Secondary Content Knowledge: Utah

Secondary Teacher Preparation Policy

Goal

The state should ensure that secondary teachers demonstrate sufficient knowledge appropriate grade-level content. This goal was consistent between 2017 and 2020.

Does not meet
Suggested Citation:
National Council on Teacher Quality. (2020). Secondary Content Knowledge: Utah results. State Teacher Policy Database. [Data set].
Retrieved from: https://www.nctq.org/yearbook/state/UT-Secondary-Content-Knowledge-91

Analysis of Utah's policies

Content Test Requirements: Utah offers single-subject secondary licenses to teach grades 6-12. Effective January 1, 2020, candidates for Utah's associate educator license (which is the state's initial license) will be required to have a bachelor's degree or be enrolled in, but not complete, an educator preparation program. This initial license is valid for two years and may be renewed. Teachers must complete a teacher preparation program and have a bachelor's degree in order to obtain a professional educator license. Starting January 1, 2020, secondary candidates can demonstrate content knowledge using one of the following:

  • Pass a content test;
  • Have a bachelor's degree or higher with a major in a content area; or
  • Be currently enrolled in a program that will result in a bachelor's degree.
Candidates for opting to pass the content test will have to pass the Praxis secondary single-subject tests.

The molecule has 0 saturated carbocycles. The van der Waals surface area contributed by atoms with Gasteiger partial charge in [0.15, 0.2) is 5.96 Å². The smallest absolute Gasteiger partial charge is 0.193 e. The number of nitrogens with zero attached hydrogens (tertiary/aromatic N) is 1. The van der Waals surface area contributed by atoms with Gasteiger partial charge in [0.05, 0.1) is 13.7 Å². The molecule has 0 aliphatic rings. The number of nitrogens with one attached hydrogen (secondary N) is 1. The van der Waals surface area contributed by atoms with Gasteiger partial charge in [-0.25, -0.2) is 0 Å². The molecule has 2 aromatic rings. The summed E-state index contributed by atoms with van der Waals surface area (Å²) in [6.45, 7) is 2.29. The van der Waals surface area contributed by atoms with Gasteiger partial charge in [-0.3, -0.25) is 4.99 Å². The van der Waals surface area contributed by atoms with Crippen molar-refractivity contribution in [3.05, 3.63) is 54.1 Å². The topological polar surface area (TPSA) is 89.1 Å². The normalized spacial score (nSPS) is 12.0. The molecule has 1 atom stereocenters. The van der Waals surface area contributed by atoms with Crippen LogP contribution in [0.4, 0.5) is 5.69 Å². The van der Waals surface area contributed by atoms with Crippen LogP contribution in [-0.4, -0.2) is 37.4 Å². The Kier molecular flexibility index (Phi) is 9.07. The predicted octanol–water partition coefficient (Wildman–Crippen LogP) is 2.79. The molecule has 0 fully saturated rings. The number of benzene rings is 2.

Endorsements: A teacher with a professional license can add an associate endorsement using one of the methods above or by "meeting the competency criteria established by the Superintendent." In order to add a professional endorsement to a license, a teacher must meet all content knowledge requirements for an associate educator license.

Secondary Licensure Deficiencies:
Unfortunately, Utah allows both physical science and general social studies licenses without requiring subject-matter testing for each subject area within these disciplines. Because secondary content testing loopholes are scored in Secondary Licensure Deficiencies, it is not considered as part of the score for the Secondary Content Knowledge goal.

Provisional and Emergency Licensure: Because provisional and emergency licensure requirements are scored in Provisional and Emergency Licensure, only the test requirements for the state's initial license are considered as part of this goal.

Citation

Recommendations for Utah

Require subject-matter testing for secondary teacher candidates.
As a condition of licensure, Utah should require its secondary teacher candidates to pass a content test in each subject area they plan to teach to ensure that they possess adequate subject-matter knowledge and are prepared to teach grade-level content. While coursework may be generally indicative of background in a particular subject area, only a subject-matter test ensures that teachers know the specific content they will need to teach.

Require subject-matter testing when adding subject-area endorsements.
Utah should require passing scores on subject-specific content tests, regardless of other coursework or degree requirements, for teachers who are licensed in core secondary subjects and wish to add another subject area, or endorsement, to their licenses. While coursework may be generally indicative of background in a particular subject area, only a subject-matter test ensures that teachers know the specific content they will need to teach.

State response to our analysis

Utah was helpful in providing NCTQ with facts necessary for this analysis. The state also noted that the rules regarding the new licensing system are effective on 1/1/2020, but the old rules do not sunset until 6/30/2020. This means that the new system starts on 7/1/2020. The overlap is to allow for implementation and transition.

Updated: February 2020

How we graded

3D: Secondary Content Knowledge